Yet society's attack on man is only the initial damage. Rabbi Nachman delves more deeply into the spiritual consequences of this humiliation, which can cause man to lose his self-confidence in the face of harsh rebuke. Rabbi Nachman describes this effect as a breaking of the heart – man begins to think about himself with disgrace and negativity. For example, this is the type of inner shame that man experiences when his crime is revealed.

How then does one overcome this inner shame?

Rabbi Nachman answers: "binding his heart to the point that belongs to it in that moment." One cannot overcome disgrace and humiliation by self-defense nor by justifying and excusing the initial act that aroused such condemnation. Rather, one must understand that at any given moment and situation, there is a 'point of truth' that is a part of one's positive personality. Remembering and identifying this point is the process for emerging from the crisis. As man focuses and observes himself from a higher perspective, the moments of disgrace – even if they were justified – become secondary in relation to the internal point of truth, which is unconditional and within which is revealed the ein-sof – the Infinity – present in every human being.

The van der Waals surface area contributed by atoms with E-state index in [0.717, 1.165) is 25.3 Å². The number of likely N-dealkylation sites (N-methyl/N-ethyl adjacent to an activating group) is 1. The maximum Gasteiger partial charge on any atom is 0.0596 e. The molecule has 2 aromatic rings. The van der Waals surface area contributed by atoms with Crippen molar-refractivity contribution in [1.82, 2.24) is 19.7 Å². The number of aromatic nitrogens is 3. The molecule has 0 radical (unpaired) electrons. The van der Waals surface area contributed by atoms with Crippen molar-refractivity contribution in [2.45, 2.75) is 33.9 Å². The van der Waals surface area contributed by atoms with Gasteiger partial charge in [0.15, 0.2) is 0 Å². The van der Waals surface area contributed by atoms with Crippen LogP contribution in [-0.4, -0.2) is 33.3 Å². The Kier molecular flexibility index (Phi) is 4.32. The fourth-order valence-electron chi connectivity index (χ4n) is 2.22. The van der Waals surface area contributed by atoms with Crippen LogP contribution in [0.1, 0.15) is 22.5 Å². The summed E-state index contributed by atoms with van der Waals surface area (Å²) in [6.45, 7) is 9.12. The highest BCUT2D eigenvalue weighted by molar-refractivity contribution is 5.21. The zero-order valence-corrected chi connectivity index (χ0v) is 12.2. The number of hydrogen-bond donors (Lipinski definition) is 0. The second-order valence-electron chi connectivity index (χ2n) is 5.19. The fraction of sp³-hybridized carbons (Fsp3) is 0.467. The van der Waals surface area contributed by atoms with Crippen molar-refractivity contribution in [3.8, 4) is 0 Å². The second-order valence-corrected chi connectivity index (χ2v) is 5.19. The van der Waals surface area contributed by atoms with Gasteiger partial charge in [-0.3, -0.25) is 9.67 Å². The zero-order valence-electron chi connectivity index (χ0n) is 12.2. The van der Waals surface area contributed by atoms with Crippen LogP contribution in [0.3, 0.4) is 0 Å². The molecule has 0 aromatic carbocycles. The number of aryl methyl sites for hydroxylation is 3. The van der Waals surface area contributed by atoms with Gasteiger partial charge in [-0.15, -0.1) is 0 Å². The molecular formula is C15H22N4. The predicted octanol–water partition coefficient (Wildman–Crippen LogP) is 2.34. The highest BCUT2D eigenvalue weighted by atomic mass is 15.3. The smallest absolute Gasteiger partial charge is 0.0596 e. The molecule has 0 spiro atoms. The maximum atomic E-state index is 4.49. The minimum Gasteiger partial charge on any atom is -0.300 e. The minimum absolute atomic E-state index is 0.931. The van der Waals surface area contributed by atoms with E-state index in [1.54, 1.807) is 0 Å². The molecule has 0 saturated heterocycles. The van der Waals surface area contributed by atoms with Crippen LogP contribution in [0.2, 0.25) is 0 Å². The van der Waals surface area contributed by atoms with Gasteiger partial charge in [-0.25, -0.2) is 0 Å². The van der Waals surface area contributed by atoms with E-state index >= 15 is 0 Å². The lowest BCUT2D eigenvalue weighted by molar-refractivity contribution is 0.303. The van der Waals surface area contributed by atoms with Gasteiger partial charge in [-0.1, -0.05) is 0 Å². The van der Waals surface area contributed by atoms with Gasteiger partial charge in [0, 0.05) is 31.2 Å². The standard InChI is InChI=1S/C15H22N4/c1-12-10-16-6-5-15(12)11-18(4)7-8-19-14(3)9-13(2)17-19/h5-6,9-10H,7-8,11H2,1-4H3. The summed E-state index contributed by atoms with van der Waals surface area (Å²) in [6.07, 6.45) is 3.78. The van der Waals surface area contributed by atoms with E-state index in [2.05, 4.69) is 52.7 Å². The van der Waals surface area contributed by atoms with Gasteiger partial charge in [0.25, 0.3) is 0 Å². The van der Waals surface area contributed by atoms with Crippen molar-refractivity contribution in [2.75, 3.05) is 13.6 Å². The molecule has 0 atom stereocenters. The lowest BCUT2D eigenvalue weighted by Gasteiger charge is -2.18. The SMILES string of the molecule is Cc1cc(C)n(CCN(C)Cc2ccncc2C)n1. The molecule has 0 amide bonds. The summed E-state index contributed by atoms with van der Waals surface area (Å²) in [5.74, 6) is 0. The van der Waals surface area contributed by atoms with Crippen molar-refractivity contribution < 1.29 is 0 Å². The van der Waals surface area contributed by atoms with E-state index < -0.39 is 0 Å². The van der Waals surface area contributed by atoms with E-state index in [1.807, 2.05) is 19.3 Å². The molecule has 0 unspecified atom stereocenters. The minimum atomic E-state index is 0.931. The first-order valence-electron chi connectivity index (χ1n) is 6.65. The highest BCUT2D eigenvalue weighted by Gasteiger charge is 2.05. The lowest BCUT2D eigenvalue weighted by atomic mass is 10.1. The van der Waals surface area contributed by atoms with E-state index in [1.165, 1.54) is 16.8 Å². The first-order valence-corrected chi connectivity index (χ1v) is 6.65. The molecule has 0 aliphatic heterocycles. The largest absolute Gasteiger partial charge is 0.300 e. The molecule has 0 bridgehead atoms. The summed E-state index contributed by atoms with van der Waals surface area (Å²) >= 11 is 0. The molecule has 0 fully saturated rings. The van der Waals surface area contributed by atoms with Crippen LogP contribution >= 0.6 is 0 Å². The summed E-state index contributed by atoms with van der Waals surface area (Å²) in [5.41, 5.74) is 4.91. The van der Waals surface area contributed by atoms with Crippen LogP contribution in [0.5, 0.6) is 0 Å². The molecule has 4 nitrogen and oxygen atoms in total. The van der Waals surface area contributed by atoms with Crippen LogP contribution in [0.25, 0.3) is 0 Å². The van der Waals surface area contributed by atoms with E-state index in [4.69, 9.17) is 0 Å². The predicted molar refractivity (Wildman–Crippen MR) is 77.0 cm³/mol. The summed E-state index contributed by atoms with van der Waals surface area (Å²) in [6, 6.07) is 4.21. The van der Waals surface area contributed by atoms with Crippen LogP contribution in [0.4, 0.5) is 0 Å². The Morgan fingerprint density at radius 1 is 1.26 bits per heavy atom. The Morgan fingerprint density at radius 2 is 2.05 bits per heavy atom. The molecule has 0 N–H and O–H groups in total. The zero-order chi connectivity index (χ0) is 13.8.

When inner shame obstructs personal growth and progress, Rabbi Nachman then makes the following suggestion: always remember that we have a 'point of good.' We might recall a beloved person and the friendship between us, a positive and meaningful act we have done or other memories that can become anchoring points of faith and hope in our condition, allowing us to leave behind feelings of lowliness and crisis. Through this process of recollection, we can return to a meaningful state of being, and be recharged with new strength.